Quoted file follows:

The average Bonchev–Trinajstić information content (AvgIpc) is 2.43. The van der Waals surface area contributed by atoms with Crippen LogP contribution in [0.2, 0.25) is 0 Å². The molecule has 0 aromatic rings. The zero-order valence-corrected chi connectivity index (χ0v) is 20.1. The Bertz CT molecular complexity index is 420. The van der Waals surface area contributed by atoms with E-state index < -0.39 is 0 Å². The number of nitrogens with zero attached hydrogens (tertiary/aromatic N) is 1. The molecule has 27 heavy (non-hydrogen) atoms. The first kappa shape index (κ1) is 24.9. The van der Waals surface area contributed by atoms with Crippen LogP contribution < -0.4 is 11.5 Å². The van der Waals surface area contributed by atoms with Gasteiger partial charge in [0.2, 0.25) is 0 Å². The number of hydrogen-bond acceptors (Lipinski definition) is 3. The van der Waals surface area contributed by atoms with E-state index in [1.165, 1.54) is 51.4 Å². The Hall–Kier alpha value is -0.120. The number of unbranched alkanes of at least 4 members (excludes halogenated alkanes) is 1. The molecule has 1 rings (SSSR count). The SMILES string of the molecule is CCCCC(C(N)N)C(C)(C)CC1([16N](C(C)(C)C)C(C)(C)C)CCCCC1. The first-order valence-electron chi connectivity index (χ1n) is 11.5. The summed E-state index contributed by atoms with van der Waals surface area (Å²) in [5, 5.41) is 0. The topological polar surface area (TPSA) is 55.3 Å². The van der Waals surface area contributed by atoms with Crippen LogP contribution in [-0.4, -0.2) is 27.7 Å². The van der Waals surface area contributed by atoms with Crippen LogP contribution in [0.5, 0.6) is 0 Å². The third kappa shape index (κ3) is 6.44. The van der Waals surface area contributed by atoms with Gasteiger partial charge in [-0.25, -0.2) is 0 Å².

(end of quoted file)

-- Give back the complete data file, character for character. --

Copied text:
The average Bonchev–Trinajstić information content (AvgIpc) is 2.43. The van der Waals surface area contributed by atoms with Crippen LogP contribution in [0.2, 0.25) is 0 Å². The molecule has 0 aromatic rings. The zero-order valence-corrected chi connectivity index (χ0v) is 20.1. The Bertz CT molecular complexity index is 420. The van der Waals surface area contributed by atoms with E-state index < -0.39 is 0 Å². The number of nitrogens with zero attached hydrogens (tertiary/aromatic N) is 1. The molecule has 27 heavy (non-hydrogen) atoms. The first kappa shape index (κ1) is 24.9. The van der Waals surface area contributed by atoms with Crippen LogP contribution < -0.4 is 11.5 Å². The van der Waals surface area contributed by atoms with Gasteiger partial charge in [0.2, 0.25) is 0 Å². The number of hydrogen-bond acceptors (Lipinski definition) is 3. The van der Waals surface area contributed by atoms with E-state index in [1.165, 1.54) is 51.4 Å². The Hall–Kier alpha value is -0.120. The number of unbranched alkanes of at least 4 members (excludes halogenated alkanes) is 1. The molecule has 1 rings (SSSR count). The SMILES string of the molecule is CCCCC(C(N)N)C(C)(C)CC1([16N](C(C)(C)C)C(C)(C)C)CCCCC1. The first-order valence-electron chi connectivity index (χ1n) is 11.5. The summed E-state index contributed by atoms with van der Waals surface area (Å²) in [5, 5.41) is 0. The topological polar surface area (TPSA) is 55.3 Å². The van der Waals surface area contributed by atoms with Crippen LogP contribution in [-0.4, -0.2) is 27.7 Å². The van der Waals surface area contributed by atoms with Crippen LogP contribution in [0.5, 0.6) is 0 Å². The third kappa shape index (κ3) is 6.44. The van der Waals surface area contributed by atoms with Gasteiger partial charge in [-0.25, -0.2) is 0 Å².